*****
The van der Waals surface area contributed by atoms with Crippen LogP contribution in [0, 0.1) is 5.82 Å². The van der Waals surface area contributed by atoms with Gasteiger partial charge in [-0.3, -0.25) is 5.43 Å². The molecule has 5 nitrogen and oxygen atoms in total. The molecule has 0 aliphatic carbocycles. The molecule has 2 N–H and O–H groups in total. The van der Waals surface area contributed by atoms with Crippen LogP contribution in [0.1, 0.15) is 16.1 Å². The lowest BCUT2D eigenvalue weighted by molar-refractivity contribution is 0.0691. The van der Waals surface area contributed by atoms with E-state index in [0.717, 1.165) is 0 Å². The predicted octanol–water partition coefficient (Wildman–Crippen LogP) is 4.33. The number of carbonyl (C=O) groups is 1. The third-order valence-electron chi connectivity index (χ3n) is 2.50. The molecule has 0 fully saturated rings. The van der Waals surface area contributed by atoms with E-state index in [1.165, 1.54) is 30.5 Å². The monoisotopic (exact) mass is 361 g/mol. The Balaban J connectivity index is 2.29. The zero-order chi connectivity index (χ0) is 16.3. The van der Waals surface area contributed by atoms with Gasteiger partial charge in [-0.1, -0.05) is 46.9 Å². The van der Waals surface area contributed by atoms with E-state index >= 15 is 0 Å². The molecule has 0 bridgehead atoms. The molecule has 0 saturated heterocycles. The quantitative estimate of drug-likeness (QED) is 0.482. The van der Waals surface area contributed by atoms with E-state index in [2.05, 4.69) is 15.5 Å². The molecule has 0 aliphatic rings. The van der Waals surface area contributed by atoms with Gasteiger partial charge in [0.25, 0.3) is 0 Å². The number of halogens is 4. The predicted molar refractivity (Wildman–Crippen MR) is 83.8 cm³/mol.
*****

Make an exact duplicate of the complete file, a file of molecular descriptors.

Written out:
The van der Waals surface area contributed by atoms with Crippen LogP contribution in [0, 0.1) is 5.82 Å². The van der Waals surface area contributed by atoms with Gasteiger partial charge in [-0.3, -0.25) is 5.43 Å². The molecule has 5 nitrogen and oxygen atoms in total. The molecule has 0 aliphatic carbocycles. The molecule has 2 N–H and O–H groups in total. The van der Waals surface area contributed by atoms with Crippen LogP contribution in [0.1, 0.15) is 16.1 Å². The lowest BCUT2D eigenvalue weighted by molar-refractivity contribution is 0.0691. The van der Waals surface area contributed by atoms with E-state index in [0.717, 1.165) is 0 Å². The predicted octanol–water partition coefficient (Wildman–Crippen LogP) is 4.33. The number of carbonyl (C=O) groups is 1. The third-order valence-electron chi connectivity index (χ3n) is 2.50. The molecule has 0 fully saturated rings. The van der Waals surface area contributed by atoms with E-state index in [1.165, 1.54) is 30.5 Å². The monoisotopic (exact) mass is 361 g/mol. The Balaban J connectivity index is 2.29. The zero-order chi connectivity index (χ0) is 16.3. The van der Waals surface area contributed by atoms with Gasteiger partial charge in [-0.1, -0.05) is 46.9 Å². The van der Waals surface area contributed by atoms with E-state index >= 15 is 0 Å². The molecule has 0 bridgehead atoms. The molecule has 0 saturated heterocycles. The quantitative estimate of drug-likeness (QED) is 0.482. The van der Waals surface area contributed by atoms with E-state index in [2.05, 4.69) is 15.5 Å². The molecule has 0 aliphatic rings. The van der Waals surface area contributed by atoms with Gasteiger partial charge in [0.25, 0.3) is 0 Å². The number of halogens is 4. The predicted molar refractivity (Wildman–Crippen MR) is 83.8 cm³/mol.